7. SKB Shutters that established the blanket rule only referred to both independent and dependent claims without emphasizing the need for a trial court to undertake the exercise of hearing evidence on each of the claims separately. The putative effect of the blanket rule is not negligible. Patents applicants, based on this case, may now have to reconsider the insertion of dependent claims as the effect of invalidity of an independent claim would be fatal to their dependent claims. The decision in SKB Shutters is premised upon an incomplete consideration of the law relating to invalidation of claims and restricted solely to the independent claims and theoretical perusal of the dependent claims. This decision should be departed. [Paras 141-153 and Paras 167-169]
    8. The position of SKB Shutters which links the demise of a dependent claim to that of an independent claim is not tenable. The court in that case liked the prohibition of amendment of claims pending proceedings under section 79A(3) to the failure of a dependent claim as soon as it invalidated the independent claim. However, a perusal of section 79A(3) discloses that while the registrar is prohibited from effecting amendments during proceedings, it does not bar amendments from being applied during proceedings, and made after proceedings. Therefore, amendments per se are not barred by section 79A(3). [Para 172]

      Dissenting (per Ahmad Maarop PCA and Ramly FCJ)


    9. A plain reading of the 22 claims clearly shows that the strength and validity of all the dependent claims 2-22 depend entirely on the independent claim. Once the independent claim is declared invalid by being obvious of lack of inventive steps, all the dependent claims 2-22 will suffer the same fate, i.e. they are all also obvious in their ‘use’ features and therefore lack of inventive step. An independent claim usually has a preamble that does not recite another claim number. Conversely, a dependent claim usually will recite a prior claim number and often recites features that might be secondary. Some dependent claim might have elements of independent claims that may survive in the event the independent claim invalidated. Here, there are no independent features in the dependant claims 2-22. [Paras 26-27]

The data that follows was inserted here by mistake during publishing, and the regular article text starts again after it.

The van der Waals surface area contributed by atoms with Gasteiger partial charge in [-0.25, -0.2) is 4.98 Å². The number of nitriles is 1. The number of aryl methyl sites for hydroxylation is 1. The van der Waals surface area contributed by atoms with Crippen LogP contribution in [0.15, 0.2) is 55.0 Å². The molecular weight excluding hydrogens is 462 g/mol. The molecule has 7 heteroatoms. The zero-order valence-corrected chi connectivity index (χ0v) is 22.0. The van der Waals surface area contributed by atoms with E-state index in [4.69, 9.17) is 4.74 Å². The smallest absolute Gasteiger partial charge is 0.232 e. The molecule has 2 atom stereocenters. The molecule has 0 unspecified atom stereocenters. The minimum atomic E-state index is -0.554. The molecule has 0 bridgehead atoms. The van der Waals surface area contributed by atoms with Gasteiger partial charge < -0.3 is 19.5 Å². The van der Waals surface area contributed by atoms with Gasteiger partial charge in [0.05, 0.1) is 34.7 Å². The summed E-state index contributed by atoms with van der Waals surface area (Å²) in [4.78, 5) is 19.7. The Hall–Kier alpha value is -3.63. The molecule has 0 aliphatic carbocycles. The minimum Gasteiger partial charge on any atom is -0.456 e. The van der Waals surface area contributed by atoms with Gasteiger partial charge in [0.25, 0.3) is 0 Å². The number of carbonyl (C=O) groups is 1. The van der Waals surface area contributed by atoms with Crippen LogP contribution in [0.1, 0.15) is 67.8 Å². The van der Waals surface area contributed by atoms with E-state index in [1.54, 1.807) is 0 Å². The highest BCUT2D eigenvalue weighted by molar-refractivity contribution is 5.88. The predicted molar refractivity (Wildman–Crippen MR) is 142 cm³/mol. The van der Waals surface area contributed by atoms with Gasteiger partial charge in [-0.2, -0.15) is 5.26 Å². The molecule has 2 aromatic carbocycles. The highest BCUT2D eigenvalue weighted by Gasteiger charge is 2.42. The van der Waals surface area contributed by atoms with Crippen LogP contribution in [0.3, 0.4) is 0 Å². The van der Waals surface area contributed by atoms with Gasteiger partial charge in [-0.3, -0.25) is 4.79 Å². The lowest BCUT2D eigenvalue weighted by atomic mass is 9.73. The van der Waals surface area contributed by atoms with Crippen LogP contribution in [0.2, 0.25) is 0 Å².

10. Most dependent claims come with added features which effectuate to narrowing the scope of the monopoly in the patent. The scope of monopoly in the independent claim is much wider and general compared to the dependent claim where the features in the dependent claims do not create any new claim or any new monopoly. They only describe the general claim in more specific features. Dependent on the wordings of the description, the narrow scope of claims in dependant claim would fall within the scope of a wider general claim of independent claim within the same patent monopoly. Therefore, it is logical for a dependent claim to fall when an independent claim is declared invalid. [Para 28]
    11. Section 26 of the PA provides that an application for the grant of a patent shall relate to one invention only or to a group of inventions so linked as to form a single general inventive concept. The said patent was granted based on the said premise where it relates to one invention only. Therefore, all the dependent claims of 2-22 cannot stand by themselves. The plaintiffs, as the patentees have never contended that 194 Patent contains more than one invention at the material time. Even their own expert had testified that there is only one invention in 194 Patent,e. the sole invention claimed in the independent claim 1. No indication in the plaintiff’s claims that all or any of the dependent claims 2-22 have an independent validity on its or their own to survive in the event the independent claims 1 falls. Such indication, if any, must be made before trial starts and not when the trial is complete. [Paras 29, Paras 31-32]
    12. When an independent claim falls, all the dependent claim falls together. This proposition is consistent with the case of SKB Shutters and other foreign decisions on the same patent. However, the decisions of foreign decisions are not binding on the Malaysian courts, and at most are only persuasive. [Paras 34-43]